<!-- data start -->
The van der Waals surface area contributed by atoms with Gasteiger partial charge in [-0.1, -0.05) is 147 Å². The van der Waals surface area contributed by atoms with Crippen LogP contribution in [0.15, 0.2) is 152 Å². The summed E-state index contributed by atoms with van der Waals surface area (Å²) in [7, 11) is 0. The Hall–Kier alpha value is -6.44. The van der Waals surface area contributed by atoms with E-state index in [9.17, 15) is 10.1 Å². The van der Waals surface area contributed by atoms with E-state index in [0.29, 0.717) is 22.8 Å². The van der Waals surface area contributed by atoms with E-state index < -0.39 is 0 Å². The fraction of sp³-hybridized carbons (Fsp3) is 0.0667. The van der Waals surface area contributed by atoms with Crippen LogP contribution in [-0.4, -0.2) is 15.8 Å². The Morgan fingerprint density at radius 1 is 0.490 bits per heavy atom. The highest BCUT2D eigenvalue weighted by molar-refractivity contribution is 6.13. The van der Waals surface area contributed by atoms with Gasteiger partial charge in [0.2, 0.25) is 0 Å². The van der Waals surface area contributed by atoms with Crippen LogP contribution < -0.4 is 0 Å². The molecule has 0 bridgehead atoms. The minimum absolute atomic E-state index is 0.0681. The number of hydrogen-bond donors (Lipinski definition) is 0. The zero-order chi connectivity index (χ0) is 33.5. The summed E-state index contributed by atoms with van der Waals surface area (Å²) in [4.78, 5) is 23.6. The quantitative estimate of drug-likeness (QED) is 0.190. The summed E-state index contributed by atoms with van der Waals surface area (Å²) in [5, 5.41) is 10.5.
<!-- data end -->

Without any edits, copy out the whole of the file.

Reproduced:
The van der Waals surface area contributed by atoms with Gasteiger partial charge in [-0.1, -0.05) is 147 Å². The van der Waals surface area contributed by atoms with Crippen LogP contribution in [0.15, 0.2) is 152 Å². The summed E-state index contributed by atoms with van der Waals surface area (Å²) in [7, 11) is 0. The Hall–Kier alpha value is -6.44. The van der Waals surface area contributed by atoms with E-state index in [9.17, 15) is 10.1 Å². The van der Waals surface area contributed by atoms with E-state index in [0.29, 0.717) is 22.8 Å². The van der Waals surface area contributed by atoms with E-state index < -0.39 is 0 Å². The fraction of sp³-hybridized carbons (Fsp3) is 0.0667. The van der Waals surface area contributed by atoms with Crippen LogP contribution in [-0.4, -0.2) is 15.8 Å². The Morgan fingerprint density at radius 1 is 0.490 bits per heavy atom. The highest BCUT2D eigenvalue weighted by molar-refractivity contribution is 6.13. The van der Waals surface area contributed by atoms with Gasteiger partial charge in [0.2, 0.25) is 0 Å². The van der Waals surface area contributed by atoms with Crippen LogP contribution < -0.4 is 0 Å². The molecule has 0 bridgehead atoms. The minimum absolute atomic E-state index is 0.0681. The number of hydrogen-bond donors (Lipinski definition) is 0. The zero-order chi connectivity index (χ0) is 33.5. The summed E-state index contributed by atoms with van der Waals surface area (Å²) in [4.78, 5) is 23.6. The quantitative estimate of drug-likeness (QED) is 0.190. The summed E-state index contributed by atoms with van der Waals surface area (Å²) in [5, 5.41) is 10.5.